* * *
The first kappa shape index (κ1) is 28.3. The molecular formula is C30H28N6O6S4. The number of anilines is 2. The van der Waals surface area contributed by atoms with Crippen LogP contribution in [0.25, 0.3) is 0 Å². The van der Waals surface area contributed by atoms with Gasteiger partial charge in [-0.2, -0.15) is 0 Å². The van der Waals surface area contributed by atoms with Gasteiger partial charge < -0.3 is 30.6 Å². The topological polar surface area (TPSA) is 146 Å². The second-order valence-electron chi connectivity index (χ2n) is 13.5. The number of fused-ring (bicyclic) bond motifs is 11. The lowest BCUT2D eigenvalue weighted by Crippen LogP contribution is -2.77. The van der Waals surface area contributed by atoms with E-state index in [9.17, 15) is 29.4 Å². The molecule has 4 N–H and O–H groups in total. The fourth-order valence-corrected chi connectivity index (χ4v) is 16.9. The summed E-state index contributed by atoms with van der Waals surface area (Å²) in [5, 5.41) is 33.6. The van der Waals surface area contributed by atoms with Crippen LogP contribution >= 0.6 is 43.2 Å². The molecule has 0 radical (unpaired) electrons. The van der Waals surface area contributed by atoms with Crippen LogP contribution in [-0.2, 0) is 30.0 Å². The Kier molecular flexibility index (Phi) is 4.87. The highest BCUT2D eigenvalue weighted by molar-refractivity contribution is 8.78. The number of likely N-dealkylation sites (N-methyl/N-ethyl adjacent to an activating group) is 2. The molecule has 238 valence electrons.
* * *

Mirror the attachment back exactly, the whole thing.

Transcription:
The first kappa shape index (κ1) is 28.3. The molecular formula is C30H28N6O6S4. The number of anilines is 2. The van der Waals surface area contributed by atoms with Crippen LogP contribution in [0.25, 0.3) is 0 Å². The van der Waals surface area contributed by atoms with Gasteiger partial charge in [-0.2, -0.15) is 0 Å². The van der Waals surface area contributed by atoms with Gasteiger partial charge < -0.3 is 30.6 Å². The topological polar surface area (TPSA) is 146 Å². The second-order valence-electron chi connectivity index (χ2n) is 13.5. The number of fused-ring (bicyclic) bond motifs is 11. The lowest BCUT2D eigenvalue weighted by Crippen LogP contribution is -2.77. The van der Waals surface area contributed by atoms with E-state index in [9.17, 15) is 29.4 Å². The molecule has 4 N–H and O–H groups in total. The fourth-order valence-corrected chi connectivity index (χ4v) is 16.9. The summed E-state index contributed by atoms with van der Waals surface area (Å²) in [5, 5.41) is 33.6. The van der Waals surface area contributed by atoms with Crippen LogP contribution >= 0.6 is 43.2 Å². The molecule has 0 radical (unpaired) electrons. The van der Waals surface area contributed by atoms with Crippen LogP contribution in [-0.2, 0) is 30.0 Å². The Kier molecular flexibility index (Phi) is 4.87. The highest BCUT2D eigenvalue weighted by molar-refractivity contribution is 8.78. The number of likely N-dealkylation sites (N-methyl/N-ethyl adjacent to an activating group) is 2. The molecule has 238 valence electrons.